This segment of the trip started last Thursday in San Francisco, with rain greeting us right after anchoring in Aquatic Park and paddling ashore in the kayaks. The lure of chocolate was strong, since we were right below Ghirardelli Square, so off we went to sample and purchase way more chocolate than was good for us. Restraint over the past week means we still have some chocolate bars left to nibble on while on the next leg of the journey. Part of the reason we have chocolate left is due to the amazing meals we’ve enjoyed. Here is a brief summary: red snapper with butter/caper sauce, saffron rice, broccoli and sourdough bread at Nick’s Lighthouse Restaurant at Fisherman’s Wharf; Pan Asian Singaporean food at Straits, near Powell & Market, delicious vegetable curry, seafood risotto, shrimp and mussel pad thai; pumpkin curry soup, penne pasta with walnut pesto sauce, mahi mahi with garlic mashed potatoes and fried kale at Flavors in Half Moon Bay; crepes with caramelized onions, spinach, mushrooms and brie at Crepes of Brittany in Monterey at the marina; smoked salmon panini with tomatoes and fresh greens, and a salad of greens, caramelized walnuts, goat cheese and balsamic vinaigrette at Paluca Trattoria again at the Monterey marina where we’re berthed. I have cooked some meals too, but nothing that compares to the gastronomic delights mentioned above. Even though dining out gets expensive, it supports local restaurants, uses mostly local ingredients, treats us, and let’s me give readers ideas for meals. Since I have no mortgage, no car, no utility payments, and very few other expenses except marina berthing, I can treat us to meals with no regrets. And we got to visit with my cousin Pat and her daughter Beth, who works finding homes for the homeless in San Francisco, when we dined at Straits, and do more visiting with Marian and Jan (my former mother-in-law and sister-in-law) at Flavors.

Nikk and I spent all afternoon Friday traipsing around downtown San Francisco; walking up to the top of Lombard from Fisherman’s Wharf, down the “world’s most curvy street”, continuing on Lombard up to Coit Tower on Telegraph Hill with it’s 1930’s murals of workers, down, down the concrete and wooden steps, past lovely gardens, on into the industrial area near the Embarcadero, where we found Sue Bierman Park on the waterfront and also found about 100 Amazonian Parrots, the remnants of the flock documented in the book and movie “The Parrots of Telegraph Hill”. Their noisy squawking made it easy to spot them in some bedraggled trees. Another 100 more are said to be in San Bruno now. I was thrilled to find them! The day ended with two cable car rides up and down the very steep hills of San Francisco.



Sailing out of the Bay was made more interesting by the presence of about 150 swimmers in the Bay, in a race at 8am from the St. Francis Yacht Club to Aquatic Park. I can’t even imagine how cold that water feels, since it was about 57 degrees according to our water sensor on the boat.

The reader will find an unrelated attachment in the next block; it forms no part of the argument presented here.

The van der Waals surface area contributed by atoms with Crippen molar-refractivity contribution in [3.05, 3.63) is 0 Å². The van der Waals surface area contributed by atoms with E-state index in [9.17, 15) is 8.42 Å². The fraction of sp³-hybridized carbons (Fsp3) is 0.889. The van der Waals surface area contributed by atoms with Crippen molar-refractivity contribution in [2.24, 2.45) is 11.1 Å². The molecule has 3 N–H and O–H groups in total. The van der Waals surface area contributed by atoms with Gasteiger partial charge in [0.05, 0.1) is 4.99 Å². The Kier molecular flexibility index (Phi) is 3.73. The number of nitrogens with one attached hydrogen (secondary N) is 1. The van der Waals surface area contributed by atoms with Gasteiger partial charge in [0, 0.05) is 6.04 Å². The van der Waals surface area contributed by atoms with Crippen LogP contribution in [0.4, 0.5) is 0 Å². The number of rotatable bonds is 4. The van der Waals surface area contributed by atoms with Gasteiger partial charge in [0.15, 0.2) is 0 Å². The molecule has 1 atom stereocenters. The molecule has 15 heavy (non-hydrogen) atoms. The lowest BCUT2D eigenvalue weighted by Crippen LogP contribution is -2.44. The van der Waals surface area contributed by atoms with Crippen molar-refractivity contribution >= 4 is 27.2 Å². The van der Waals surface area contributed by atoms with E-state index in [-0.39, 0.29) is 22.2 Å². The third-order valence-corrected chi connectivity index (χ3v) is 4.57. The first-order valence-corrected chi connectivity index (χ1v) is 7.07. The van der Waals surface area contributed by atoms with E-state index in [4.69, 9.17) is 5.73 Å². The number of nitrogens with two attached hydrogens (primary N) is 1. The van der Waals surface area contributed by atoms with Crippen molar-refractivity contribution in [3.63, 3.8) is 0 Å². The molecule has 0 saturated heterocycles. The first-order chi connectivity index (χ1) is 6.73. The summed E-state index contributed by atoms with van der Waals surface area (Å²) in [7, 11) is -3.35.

Unlike the two gray days in SF, the weather was sunny and crisp for the six-hour sail to Half Moon Bay, and no big ships to dodge, either. Sailing/motoring to Monterey Bay on Sunday was another matter entirely. The forecast said “patchy fog”, so off we went at 7 am, into the fog with our eyes glued on the radar. The sun kept trying to break through, creating mysterious, scintillating patterns of light.

It wasn’t until afternoon when we had almost reached Santa Cruz and Monterey Bay at about 1pm, that Sol shone full on us, and then the NW winds began, tossing the boat on 6-8 foot seas. Sailing over the 12,000 foot deep trench in Monterey Bay made the waves even more ferocious, which is counter to sailing reasoning, perhaps it was the strengthening winds. We had to hand steer the last few hours, but finally made it past Point Pinos and the lighthouse/rocks, and into the relative calm of the Monterey marina just at sunset. The loud barking and moaning of the sea lions perched on the pilings nearby kept us company all night long.


Today was laundry day, and also repairing the low oil pressure sensor (with time off for the delicious lunch), blog writing and finally at 4pm it’s time to explore low tide in the kelp beds with our kayaks. The high pressure system has parked itself for another day, creating high winds for tomorrow, so we will not leave until Thursday. We’ve found another boat to sail with us to Morro Bay. With every marina we get closer to Mexico.

Family Trees and Other Trees

     The great gift of family life is to be intimately aquainted with people you might never even introduce yourself to, had life not done it for you.   Kendall Hailey                                  The Day I Became an Autodidact

      Families are like fudge…..mostly sweet with a few nuts.   Anonymous


The past few weeks Nikk and I have driven to Portland from Eureka and back (Sept. 23-30), “sailed” from Eureka to Alameda (Oct 1-3), and moored at the Grand Marina in Alameda to do boat projects and visit with the Quant side of my family (Oct 4-10).